From stranded cargo ships to empty grocery shelves, suddenly everyone cares about supply logistics. We talk to a UT expert to understand what’s going on.
by jesse fox mayshark • October 18, 2021
A NASA satellite image taken on Oct. 10 shows dozens of cargo ships waiting to unload at the ports of los angeles and long beach. (Photo by NAsa)
Type the words “supply chain” into your favorite search engine, and the headlines that pop up will tell the story.
The pandemic's seesaws have unbalanced already fragile global systems.
“What’s causing America’s massive supply-chain disruptions?” asks ABC News. “U.S. supply chain too snarled for Biden Christmas fix,” says Reuters. “Prices rise from groceries to car rentals due to supply chain problems,” adds the Washington Post.
Google Trends shows that searches for the phrase have doubled just since the beginning of September.
For Ted Stank, the surge of interest means that his phone has been ringing a lot. Stank holds the Bruce Chair of Excellence at the University of Tennessee’s Haslam College of Business, where he is a professor of supply chain management.
“We’ve done probably 10 interviews this week,” Stank said Friday of himself and his colleagues. A friend in the accounting department told him, “You guys are rock stars.” Stank responded, “You’d be rock stars if the accounting system just completely broke down.”
UT Knoxville has long had one of the top supply-chain management programs in the country. In the most recent U.S. News and World Report college rankings, it moved up to number 3 nationally.
So Stank is well positioned to shed light on the global tangle that has unbalanced supply-and-demand equations everywhere, leading to a backlog of cargo ships waiting offshore at major ports, and popular goods and brands suddenly scarce on supermarket shelves.
“What is happening today is an acceleration of a lot of the weaknesses in the supply chain that were inherent prior to COVID,” Stank said. “But we could patch them over in quote-unquote ‘normal’ circumstances. COVID put an extreme shock on the system, and areas that were rusting before broke.”
Before the Pandemic
First, it’s worth defining what “supply-chain management” means. People tend to think of it — to the degree most people think of it at all — as revolving around transportation. That was the focus of UT’s program when it started in the 1930s. It was originally viewed as an arm of marketing.
“If marketing is about product, price, promotion and place, transportation was the ‘place’ part — how do you get the product out to people,” Stank said. “And then through the ’70s, ’80s, ’90s, it expanded into warehousing and inventory management. And today it's a recognition that you have to manage all that stuff, but you also have to manage your sourcing and your vendors — and are those going to be in the United States, are they going to be in Asia, are they going to be in South America.”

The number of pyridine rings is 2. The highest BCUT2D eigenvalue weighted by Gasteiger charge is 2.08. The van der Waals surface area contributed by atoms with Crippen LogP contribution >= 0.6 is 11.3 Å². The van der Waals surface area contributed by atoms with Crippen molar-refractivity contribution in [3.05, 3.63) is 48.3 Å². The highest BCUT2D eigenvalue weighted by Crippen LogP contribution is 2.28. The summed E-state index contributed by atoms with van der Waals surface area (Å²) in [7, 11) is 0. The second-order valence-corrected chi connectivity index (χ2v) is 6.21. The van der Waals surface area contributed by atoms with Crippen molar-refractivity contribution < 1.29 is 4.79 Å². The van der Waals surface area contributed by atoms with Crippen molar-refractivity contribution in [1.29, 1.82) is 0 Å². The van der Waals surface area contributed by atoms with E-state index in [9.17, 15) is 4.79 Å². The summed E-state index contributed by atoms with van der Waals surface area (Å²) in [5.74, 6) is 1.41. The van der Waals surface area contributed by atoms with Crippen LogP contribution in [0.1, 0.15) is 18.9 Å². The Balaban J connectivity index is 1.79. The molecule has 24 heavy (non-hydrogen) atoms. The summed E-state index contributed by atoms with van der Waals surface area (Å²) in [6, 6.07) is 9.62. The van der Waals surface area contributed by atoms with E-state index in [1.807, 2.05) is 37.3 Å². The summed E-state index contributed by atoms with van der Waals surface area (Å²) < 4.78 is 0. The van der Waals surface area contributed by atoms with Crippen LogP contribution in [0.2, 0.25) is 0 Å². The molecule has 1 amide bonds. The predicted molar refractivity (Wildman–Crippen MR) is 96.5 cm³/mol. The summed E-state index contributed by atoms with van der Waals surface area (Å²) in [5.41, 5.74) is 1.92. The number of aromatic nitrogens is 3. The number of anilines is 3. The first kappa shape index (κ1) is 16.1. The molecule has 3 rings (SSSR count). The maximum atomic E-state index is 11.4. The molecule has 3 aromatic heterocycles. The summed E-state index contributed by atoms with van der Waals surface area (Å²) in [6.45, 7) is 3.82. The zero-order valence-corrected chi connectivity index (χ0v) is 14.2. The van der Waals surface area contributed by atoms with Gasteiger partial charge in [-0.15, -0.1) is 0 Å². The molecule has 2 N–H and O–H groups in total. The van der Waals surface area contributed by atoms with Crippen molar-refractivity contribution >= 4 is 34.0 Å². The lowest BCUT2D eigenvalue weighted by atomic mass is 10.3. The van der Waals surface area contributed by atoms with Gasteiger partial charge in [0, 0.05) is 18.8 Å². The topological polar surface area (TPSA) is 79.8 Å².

Students in UT’s program learn to think about the supply chain as extending “from the time you dig a molecule out of the ground as a food product or a mineral” all the way to a finished product in the hands of the end user.
With that view, Stank traces the roots of the current disruptions to the last great global shock, the recession that hit in 2008.
“It comes down to the notion that supply chains operate based on massive capital expenditures,” he said. “Manufacturing plants, ocean ships, aircraft, warehouses, all the automation that goes into all those things. And you can’t change those quickly. If you make wrong decisions, you have a lot of wasted capital — you have excess — or you have a lot of wasted opportunity in the market because you don’t have enough.”
During the Great Recession, global shipping companies were among those that got caught out on the excess side. Many had invested in new container ships during the early 2000s, which meant they had a lot of unused, expensive capacity when the slowdown hit.
“Those companies lost billions and billions of dollars,” Stank said. “It was really a financial disaster in that industry. It resulted in a lot of consolidation, lots of companies buying smaller companies. So today there's only four or five major ocean shipping conglomerates, and they got a lot smarter about attuning their ocean shipping capacity to their projections of demand.”
This leaner approach has bolstered profits, but it has left those companies — and the global markets they serve — without a lot of wiggle room when their projections don’t match reality.
At the same time all of that was happening on the oceans, consumers on land were becoming accustomed to an increasingly responsive marketplace in which nearly any good could be ordered and delivered to their doorsteps within days.
And on the manufacturing side, industries moved toward a “just in time” strategy, ordering materials only as needed to fulfill demand — a system that relies on being able to get what you need when you need it.
Stank breaks the experience of the last two years into three distinct phases. The first was on the supply side, as the initial coronavirus outbreak swept through China and brought much of its manufacturing capacity to a standstill.